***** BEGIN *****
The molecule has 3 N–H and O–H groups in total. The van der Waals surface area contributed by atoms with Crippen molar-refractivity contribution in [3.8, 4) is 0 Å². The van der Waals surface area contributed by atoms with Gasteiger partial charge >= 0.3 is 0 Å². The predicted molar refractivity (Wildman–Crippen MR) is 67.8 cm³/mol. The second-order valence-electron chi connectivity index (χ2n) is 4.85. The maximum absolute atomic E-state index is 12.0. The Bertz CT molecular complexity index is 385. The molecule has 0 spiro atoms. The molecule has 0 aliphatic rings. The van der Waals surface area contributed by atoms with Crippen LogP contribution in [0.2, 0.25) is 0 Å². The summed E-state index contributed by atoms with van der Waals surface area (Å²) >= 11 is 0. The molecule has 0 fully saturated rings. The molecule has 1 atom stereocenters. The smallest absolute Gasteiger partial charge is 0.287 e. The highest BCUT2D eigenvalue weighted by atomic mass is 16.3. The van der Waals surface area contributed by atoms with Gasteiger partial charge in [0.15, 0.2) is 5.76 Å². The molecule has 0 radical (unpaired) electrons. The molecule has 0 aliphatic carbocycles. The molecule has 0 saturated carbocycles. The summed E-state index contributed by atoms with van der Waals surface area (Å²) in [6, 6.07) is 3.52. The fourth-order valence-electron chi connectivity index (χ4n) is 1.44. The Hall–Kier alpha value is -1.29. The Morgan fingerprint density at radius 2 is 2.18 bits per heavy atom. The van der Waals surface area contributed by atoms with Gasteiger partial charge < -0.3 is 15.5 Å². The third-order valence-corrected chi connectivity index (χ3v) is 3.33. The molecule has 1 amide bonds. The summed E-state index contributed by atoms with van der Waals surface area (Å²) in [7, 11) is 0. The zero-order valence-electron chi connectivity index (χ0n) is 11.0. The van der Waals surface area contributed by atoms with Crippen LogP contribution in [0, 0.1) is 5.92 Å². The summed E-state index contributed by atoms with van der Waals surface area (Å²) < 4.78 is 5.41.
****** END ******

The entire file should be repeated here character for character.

The molecule has 3 N–H and O–H groups in total. The van der Waals surface area contributed by atoms with Crippen molar-refractivity contribution in [3.8, 4) is 0 Å². The van der Waals surface area contributed by atoms with Gasteiger partial charge >= 0.3 is 0 Å². The predicted molar refractivity (Wildman–Crippen MR) is 67.8 cm³/mol. The second-order valence-electron chi connectivity index (χ2n) is 4.85. The maximum absolute atomic E-state index is 12.0. The Bertz CT molecular complexity index is 385. The molecule has 0 spiro atoms. The molecule has 0 aliphatic rings. The van der Waals surface area contributed by atoms with Crippen LogP contribution in [0.2, 0.25) is 0 Å². The summed E-state index contributed by atoms with van der Waals surface area (Å²) >= 11 is 0. The molecule has 0 fully saturated rings. The molecule has 1 atom stereocenters. The smallest absolute Gasteiger partial charge is 0.287 e. The highest BCUT2D eigenvalue weighted by atomic mass is 16.3. The van der Waals surface area contributed by atoms with Gasteiger partial charge in [0.15, 0.2) is 5.76 Å². The molecule has 0 radical (unpaired) electrons. The molecule has 0 aliphatic carbocycles. The molecule has 0 saturated carbocycles. The summed E-state index contributed by atoms with van der Waals surface area (Å²) in [6, 6.07) is 3.52. The fourth-order valence-electron chi connectivity index (χ4n) is 1.44. The Hall–Kier alpha value is -1.29. The Morgan fingerprint density at radius 2 is 2.18 bits per heavy atom. The van der Waals surface area contributed by atoms with Gasteiger partial charge < -0.3 is 15.5 Å². The third-order valence-corrected chi connectivity index (χ3v) is 3.33. The molecule has 1 amide bonds. The summed E-state index contributed by atoms with van der Waals surface area (Å²) in [7, 11) is 0. The zero-order valence-electron chi connectivity index (χ0n) is 11.0. The van der Waals surface area contributed by atoms with Crippen LogP contribution in [0, 0.1) is 5.92 Å². The summed E-state index contributed by atoms with van der Waals surface area (Å²) < 4.78 is 5.41.